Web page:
Examination of immunohistochemically stained serial sections and flow cytometric analysis revealed that CD133 and another C-IC marker of CD44 expression rarely co-exist in the same colorectal carcinoma cells.(39) Similarly, CD133 and CD44 expression were not associated in either the preoperative CRT or surgery-alone groups in this study. The functional importance of CD44 as a cancer stem cell has been reported in colorectal cancer, and association with drug resistance has also been reported.(18,39) Despite these findings, we failed to find any quantitative or locational differences in CD44-positive cells according to whether patients received preoperative CRT. Furthermore, CD44 expression was not associated with clinical outcome in the preoperative CRT group. The prognostic significance of CD44 is controversial in the case without preoperative CRT.(40,41) Adhesive activity of CD44 was reported to be modulated by many cofactors. Further, some C-IC markers were reported to be better prognostic markers.(42) Therefore, we speculate that CD44 alone may not be enough to affect patient prognosis, and positivity of C-IC markers may not always associate with patients’ prognosis. Although its significance is unknown, CD133-positive and CD44-positive cells seemed not to be identical, and the changes in their expressions after CRT also seemed to be different.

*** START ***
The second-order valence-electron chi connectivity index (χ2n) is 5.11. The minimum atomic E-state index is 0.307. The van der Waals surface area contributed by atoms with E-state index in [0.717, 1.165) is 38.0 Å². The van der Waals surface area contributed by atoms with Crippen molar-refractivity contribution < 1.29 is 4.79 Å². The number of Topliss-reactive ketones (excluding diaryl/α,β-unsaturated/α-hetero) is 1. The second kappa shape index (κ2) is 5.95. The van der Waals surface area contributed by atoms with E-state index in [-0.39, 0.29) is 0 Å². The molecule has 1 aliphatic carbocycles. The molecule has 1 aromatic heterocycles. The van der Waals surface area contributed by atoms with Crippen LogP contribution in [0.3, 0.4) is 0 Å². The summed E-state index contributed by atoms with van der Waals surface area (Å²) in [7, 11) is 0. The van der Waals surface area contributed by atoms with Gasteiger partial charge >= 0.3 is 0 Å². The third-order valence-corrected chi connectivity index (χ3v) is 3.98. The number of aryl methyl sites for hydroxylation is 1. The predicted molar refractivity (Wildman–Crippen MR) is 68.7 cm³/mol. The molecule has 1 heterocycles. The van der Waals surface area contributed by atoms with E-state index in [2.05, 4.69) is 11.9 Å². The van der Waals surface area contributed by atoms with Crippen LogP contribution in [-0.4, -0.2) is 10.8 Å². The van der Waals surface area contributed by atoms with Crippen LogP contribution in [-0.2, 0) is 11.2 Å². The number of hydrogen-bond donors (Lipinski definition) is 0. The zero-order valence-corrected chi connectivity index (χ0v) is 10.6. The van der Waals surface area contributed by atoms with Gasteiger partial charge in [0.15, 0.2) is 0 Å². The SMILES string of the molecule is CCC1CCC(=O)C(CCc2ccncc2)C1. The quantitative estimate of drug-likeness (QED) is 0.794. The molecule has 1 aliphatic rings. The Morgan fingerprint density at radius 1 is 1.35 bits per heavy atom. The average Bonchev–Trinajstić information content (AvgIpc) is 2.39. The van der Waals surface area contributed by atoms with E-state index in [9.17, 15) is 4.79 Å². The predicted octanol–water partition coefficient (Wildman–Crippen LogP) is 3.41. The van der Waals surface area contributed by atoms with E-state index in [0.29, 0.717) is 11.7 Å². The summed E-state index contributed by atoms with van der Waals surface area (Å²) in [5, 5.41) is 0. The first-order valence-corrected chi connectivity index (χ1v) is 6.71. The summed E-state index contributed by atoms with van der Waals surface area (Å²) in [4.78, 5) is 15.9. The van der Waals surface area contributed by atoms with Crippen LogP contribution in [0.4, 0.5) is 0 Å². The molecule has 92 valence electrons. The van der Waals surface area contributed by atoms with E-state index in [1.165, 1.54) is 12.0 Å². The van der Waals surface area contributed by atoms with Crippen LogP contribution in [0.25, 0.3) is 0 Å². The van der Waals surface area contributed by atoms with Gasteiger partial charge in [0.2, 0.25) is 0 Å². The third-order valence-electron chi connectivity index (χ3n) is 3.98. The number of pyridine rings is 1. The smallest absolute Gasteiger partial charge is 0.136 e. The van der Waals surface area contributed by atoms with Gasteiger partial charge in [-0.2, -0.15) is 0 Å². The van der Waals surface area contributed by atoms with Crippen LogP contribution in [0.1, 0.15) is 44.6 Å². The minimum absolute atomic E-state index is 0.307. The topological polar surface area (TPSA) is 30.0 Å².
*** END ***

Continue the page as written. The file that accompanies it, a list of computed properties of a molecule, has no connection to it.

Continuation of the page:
In conclusion, CD133-positive cases were found to be more common in the group that received preoperative CRT than in the surgery-alone group. In addition, CD133 expression was associated with a poor outcome in the preoperative CRT group. CD133 expression is useful predictor of prognosis in rectal cancer patients who have received preoperative CRT. The anti-chemoradiotherapy property of CD133 may be associated with poor patient outcome.

Acknowledgments

  1. Top of page
  2. Abstract
  3. Materials and Methods
  4. Results
  5. Discussion
  6. Acknowledgments
  7. Disclosure statement
  8. References

The authors thank Ms Hiroko Hashimoto and Ms Sachiko Fukuda for excellent technical assistance. This work was supported by a Grant-in-Aid for Young Scientists (B) (no. 19790277) from the Ministry of Education, Culture, Sports, Science and Technology of Japan; a Cancer Research Grant from the Ministry of Health, Labour and Welfare (Ns. 19[20]) of Japan; and a Grant from the 3rd-term Comprehensive 10-year Strategy for Cancer Control.

References

  1. Top of page
  2. Abstract
  3. Materials and Methods
  4. Results
  5. Discussion
  6. Acknowledgments
  7. Disclosure statement
  8. References